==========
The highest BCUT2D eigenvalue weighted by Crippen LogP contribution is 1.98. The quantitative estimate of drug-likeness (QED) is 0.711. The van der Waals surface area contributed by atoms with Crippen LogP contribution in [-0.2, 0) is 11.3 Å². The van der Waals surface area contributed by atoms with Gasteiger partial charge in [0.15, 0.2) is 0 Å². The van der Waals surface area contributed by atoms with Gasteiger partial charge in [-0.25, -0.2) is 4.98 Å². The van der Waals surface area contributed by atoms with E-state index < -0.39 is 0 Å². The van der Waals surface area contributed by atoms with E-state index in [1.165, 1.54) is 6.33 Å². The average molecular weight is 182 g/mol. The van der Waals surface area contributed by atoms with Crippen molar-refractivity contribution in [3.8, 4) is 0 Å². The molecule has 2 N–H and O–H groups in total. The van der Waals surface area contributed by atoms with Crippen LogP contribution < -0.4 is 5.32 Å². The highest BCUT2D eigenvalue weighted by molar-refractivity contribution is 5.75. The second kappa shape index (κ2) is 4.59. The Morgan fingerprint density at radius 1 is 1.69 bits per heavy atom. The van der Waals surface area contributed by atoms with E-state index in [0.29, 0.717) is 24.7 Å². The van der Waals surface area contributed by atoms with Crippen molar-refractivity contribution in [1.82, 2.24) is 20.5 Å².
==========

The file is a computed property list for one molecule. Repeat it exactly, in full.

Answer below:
The highest BCUT2D eigenvalue weighted by Crippen LogP contribution is 1.98. The quantitative estimate of drug-likeness (QED) is 0.711. The van der Waals surface area contributed by atoms with Crippen LogP contribution in [-0.2, 0) is 11.3 Å². The van der Waals surface area contributed by atoms with Gasteiger partial charge in [0.15, 0.2) is 0 Å². The van der Waals surface area contributed by atoms with Gasteiger partial charge in [-0.25, -0.2) is 4.98 Å². The van der Waals surface area contributed by atoms with E-state index < -0.39 is 0 Å². The van der Waals surface area contributed by atoms with E-state index in [1.165, 1.54) is 6.33 Å². The average molecular weight is 182 g/mol. The van der Waals surface area contributed by atoms with Crippen molar-refractivity contribution in [3.8, 4) is 0 Å². The molecule has 2 N–H and O–H groups in total. The van der Waals surface area contributed by atoms with Crippen LogP contribution < -0.4 is 5.32 Å². The highest BCUT2D eigenvalue weighted by molar-refractivity contribution is 5.75. The second kappa shape index (κ2) is 4.59. The Morgan fingerprint density at radius 1 is 1.69 bits per heavy atom. The van der Waals surface area contributed by atoms with E-state index in [0.29, 0.717) is 24.7 Å². The van der Waals surface area contributed by atoms with Crippen molar-refractivity contribution in [1.82, 2.24) is 20.5 Å².